EGU23-10195, updated on 26 Feb 2023
EGU General Assembly 2023
© Author(s) 2023. This work is distributed under
the Creative Commons Attribution 4.0 License.

Last Interglacial Saharo-Arabian palaeoclimate variability and Homo sapiens dispersal: insights from the speleothem record of Southern Arabia

Samuel Nicholson1,2, Matthew Jacobson3, Huw Groucutt4,5, Monika Markowska2, Hubert Vonhof2, Rob Hosfield6, Alistair Pike7, Stephen Burns8, Albert Matter9, and Dominik Fleitmann10
Samuel Nicholson et al.
  • 1Ecology and Evolutionary Biology, University of Reading, Reading, United Kingdom
  • 2Climate Geochemistry, Max Planck Institute for Chemistry, Mainz, Germany
  • 3Division of Agrarian History, Swedish University of Agricultural Sciences, Uppsala, Sweden
  • 4Department of Classics and Archaeology, University of Malta, Msida, Malta
  • 5Extreme Events Research Group, Max Planck Institutes for Geoanthropology, Chemical Ecology, and Biogeochemistry, Jena, Germany
  • 6School of Archaeology, Geography and Environmental Sciences, University of Reading, Reading, United Kingdom
  • 7Department of Archaeology, University of Southampton, Southampton, United Kingdom
  • 8Department of Geosciences, University of Massachusetts, Massachusetts, United States of America
  • 9Institute of Geophysics, University of Bern, Bern, Switzerland
  • 10Department of Environmental Sciences, University of Basel, Basel, Switzerland

The fluctuating climatic conditions of the Saharo-Arabian desert belt are increasingly important for both palaeoclimatic and palaeoanthropological debates. Currently, Saharo-Arabia acts as a vast biogeographic barrier between the Afrotropical and Palaearctic realms. On orbital timescales, northward incursions of the African (ASM) and Indian (ISM) Summer Monsoons activated fluvio-lacustrine systems and led to the formation of grassland habitats. The formation of these habitats has been considered a crucial factor in Homo sapiens dispersals into the Saharo-Arabian deserts and beyond. The so-called “northern route” favours a terrestrial dispersal through green palaeohydrological corridors. However, a maritime “southern route” during the sea-level low-stand of Glacial Termination-II (T-II) has also been proposed. The precise phasing between the onset of wetter conditions and rising sea-levels may thus be a crucial factor for testing these alternative hypotheses. Here, we present a precisely dated high-resolution (<100 yrs) stalagmite record from Mukalla Cave, Yemen, at a key location on the “southern route”. Wetter conditions in Southern Arabia prevailed from ~127.7 to ~121.1 ka BP and occurred when sea-levels were already higher than at present, revealing a phase-lag of several thousand-years between sea-level rise and the onset of pluvial conditions. This lag is likely related to the colder conditions of Heinrich Stadial-11, which supressed the interhemispheric pressure gradient and the ASM and ISM throughout T-II despite rising insolation. δ18Oca values indicate rainfall intensity during the ~127.7 to ~121.1 ka BP interval 1) followed low-latitude insolation, and 2) was the greatest in the last 130,000 years.  Additionally, a mixed C3/C4 grassland environment, as revealed by stalagmite δ13Cca values, was present in the now desert interior of Yemen. Combined with archaeological evidence, we discuss the potential implications our results have for H. sapiens biogeographical shifts and dispersal processes across Saharo-Arabia during early MIS 5.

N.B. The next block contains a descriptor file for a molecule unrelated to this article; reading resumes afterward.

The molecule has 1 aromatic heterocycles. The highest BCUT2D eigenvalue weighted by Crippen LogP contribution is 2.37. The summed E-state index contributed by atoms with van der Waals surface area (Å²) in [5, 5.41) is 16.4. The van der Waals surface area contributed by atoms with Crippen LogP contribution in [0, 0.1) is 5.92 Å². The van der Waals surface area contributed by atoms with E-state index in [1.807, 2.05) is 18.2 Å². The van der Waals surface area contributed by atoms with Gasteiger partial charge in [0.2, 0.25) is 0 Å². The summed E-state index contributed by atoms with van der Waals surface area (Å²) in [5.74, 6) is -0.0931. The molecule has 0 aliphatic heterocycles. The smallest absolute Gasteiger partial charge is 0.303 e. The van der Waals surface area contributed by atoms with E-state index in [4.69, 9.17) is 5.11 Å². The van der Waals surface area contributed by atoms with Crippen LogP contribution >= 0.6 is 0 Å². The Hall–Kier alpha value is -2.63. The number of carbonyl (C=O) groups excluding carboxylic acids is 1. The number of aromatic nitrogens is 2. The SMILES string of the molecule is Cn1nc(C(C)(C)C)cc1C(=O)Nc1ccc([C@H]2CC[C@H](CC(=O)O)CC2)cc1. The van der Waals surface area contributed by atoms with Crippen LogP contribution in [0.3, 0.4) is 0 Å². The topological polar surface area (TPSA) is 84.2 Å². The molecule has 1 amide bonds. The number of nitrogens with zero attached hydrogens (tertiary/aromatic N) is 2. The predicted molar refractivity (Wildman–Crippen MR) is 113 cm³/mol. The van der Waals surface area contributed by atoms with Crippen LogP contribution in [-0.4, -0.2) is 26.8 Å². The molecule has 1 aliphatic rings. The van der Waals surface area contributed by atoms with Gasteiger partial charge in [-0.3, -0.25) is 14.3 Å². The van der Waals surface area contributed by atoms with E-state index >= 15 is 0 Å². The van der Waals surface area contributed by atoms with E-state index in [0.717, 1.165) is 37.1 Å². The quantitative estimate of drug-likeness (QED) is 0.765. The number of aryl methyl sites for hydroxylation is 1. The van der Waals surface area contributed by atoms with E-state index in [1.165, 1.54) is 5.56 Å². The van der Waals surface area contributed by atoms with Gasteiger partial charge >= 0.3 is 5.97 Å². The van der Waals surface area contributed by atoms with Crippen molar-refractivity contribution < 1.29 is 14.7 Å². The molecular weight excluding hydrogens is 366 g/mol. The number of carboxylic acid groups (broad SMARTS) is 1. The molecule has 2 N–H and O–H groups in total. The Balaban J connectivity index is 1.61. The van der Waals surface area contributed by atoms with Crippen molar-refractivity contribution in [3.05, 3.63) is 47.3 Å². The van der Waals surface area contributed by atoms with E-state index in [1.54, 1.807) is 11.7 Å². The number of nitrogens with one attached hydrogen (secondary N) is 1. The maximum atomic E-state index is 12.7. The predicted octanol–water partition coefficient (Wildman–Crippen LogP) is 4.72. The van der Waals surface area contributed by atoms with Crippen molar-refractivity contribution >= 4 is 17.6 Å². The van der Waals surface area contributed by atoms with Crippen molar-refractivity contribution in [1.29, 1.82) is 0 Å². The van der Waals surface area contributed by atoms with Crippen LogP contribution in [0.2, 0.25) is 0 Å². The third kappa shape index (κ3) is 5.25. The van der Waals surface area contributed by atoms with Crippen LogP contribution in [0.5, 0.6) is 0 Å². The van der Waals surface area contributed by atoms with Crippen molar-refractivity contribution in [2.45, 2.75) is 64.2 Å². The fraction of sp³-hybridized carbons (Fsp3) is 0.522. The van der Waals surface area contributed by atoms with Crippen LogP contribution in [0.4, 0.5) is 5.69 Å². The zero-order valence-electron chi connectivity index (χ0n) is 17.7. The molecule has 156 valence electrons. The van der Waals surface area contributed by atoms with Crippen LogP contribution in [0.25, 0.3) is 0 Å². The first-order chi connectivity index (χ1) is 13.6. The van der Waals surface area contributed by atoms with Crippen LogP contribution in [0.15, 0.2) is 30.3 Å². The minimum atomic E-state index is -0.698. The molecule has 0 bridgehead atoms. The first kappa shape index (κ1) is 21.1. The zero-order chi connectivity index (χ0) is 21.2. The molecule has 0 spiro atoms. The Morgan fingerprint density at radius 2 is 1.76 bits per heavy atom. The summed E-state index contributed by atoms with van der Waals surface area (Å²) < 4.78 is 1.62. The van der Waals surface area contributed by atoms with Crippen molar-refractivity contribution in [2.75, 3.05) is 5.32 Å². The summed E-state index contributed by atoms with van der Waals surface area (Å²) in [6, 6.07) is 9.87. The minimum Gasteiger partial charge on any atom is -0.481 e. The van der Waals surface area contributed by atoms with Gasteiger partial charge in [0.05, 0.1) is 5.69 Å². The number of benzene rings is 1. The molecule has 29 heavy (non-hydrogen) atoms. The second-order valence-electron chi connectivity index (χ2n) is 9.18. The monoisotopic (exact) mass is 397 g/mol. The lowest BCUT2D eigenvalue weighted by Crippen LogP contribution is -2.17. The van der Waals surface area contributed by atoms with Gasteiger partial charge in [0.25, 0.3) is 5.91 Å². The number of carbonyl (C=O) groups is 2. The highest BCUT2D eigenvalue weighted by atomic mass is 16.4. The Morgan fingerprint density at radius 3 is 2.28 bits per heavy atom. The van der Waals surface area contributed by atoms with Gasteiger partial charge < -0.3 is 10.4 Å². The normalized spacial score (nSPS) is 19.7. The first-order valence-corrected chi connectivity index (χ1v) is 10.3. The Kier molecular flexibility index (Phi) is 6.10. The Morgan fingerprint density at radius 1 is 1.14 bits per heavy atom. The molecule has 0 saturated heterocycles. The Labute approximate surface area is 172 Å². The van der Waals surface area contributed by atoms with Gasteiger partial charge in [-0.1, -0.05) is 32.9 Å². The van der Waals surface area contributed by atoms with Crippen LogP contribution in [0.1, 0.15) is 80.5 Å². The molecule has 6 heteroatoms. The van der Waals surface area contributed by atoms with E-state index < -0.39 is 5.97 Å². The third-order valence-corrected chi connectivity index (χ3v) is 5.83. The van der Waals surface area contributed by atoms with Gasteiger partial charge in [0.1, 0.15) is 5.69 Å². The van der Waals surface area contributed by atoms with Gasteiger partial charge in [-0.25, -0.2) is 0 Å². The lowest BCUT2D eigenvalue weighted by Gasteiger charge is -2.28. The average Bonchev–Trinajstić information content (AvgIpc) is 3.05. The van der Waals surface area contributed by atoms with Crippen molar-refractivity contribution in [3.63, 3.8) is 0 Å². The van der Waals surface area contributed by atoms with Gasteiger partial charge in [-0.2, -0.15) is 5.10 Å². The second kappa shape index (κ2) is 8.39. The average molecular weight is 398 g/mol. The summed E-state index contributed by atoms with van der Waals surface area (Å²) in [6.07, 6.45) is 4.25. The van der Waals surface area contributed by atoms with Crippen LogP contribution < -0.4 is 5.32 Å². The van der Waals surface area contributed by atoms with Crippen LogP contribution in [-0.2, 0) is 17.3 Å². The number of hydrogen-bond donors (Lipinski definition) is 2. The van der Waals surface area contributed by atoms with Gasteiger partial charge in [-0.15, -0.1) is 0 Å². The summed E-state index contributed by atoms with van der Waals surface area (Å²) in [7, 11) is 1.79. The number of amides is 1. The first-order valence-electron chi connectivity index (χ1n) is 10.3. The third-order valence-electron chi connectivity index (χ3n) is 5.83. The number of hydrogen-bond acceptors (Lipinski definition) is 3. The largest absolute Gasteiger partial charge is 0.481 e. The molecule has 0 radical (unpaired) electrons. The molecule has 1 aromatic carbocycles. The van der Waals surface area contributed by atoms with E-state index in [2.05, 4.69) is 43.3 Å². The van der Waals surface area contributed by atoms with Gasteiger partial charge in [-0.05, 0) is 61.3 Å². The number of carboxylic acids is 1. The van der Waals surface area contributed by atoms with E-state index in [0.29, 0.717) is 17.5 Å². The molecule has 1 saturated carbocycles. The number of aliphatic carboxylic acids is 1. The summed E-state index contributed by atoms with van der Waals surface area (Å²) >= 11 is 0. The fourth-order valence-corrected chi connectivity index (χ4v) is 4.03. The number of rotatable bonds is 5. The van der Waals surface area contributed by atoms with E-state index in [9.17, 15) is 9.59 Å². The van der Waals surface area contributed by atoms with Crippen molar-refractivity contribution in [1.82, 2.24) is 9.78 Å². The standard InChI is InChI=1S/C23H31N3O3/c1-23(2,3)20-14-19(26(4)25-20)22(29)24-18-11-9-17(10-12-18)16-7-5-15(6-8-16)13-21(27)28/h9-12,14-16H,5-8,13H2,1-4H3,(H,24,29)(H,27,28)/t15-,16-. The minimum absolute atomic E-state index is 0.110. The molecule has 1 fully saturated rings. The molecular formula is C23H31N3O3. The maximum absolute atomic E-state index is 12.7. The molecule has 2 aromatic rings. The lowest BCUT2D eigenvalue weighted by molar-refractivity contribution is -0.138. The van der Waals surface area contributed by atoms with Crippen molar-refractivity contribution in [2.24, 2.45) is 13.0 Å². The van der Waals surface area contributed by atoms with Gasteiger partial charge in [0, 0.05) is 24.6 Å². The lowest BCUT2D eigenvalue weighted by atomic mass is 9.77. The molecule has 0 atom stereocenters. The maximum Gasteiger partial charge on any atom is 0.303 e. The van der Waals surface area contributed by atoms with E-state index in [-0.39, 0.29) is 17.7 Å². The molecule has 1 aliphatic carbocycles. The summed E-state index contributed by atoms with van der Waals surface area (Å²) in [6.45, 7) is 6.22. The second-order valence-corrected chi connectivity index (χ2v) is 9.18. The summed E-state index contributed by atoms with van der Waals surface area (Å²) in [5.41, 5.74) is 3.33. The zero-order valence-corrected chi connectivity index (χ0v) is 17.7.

How to cite: Nicholson, S., Jacobson, M., Groucutt, H., Markowska, M., Vonhof, H., Hosfield, R., Pike, A., Burns, S., Matter, A., and Fleitmann, D.: Last Interglacial Saharo-Arabian palaeoclimate variability and Homo sapiens dispersal: insights from the speleothem record of Southern Arabia, EGU General Assembly 2023, Vienna, Austria, 24–28 Apr 2023, EGU23-10195,, 2023.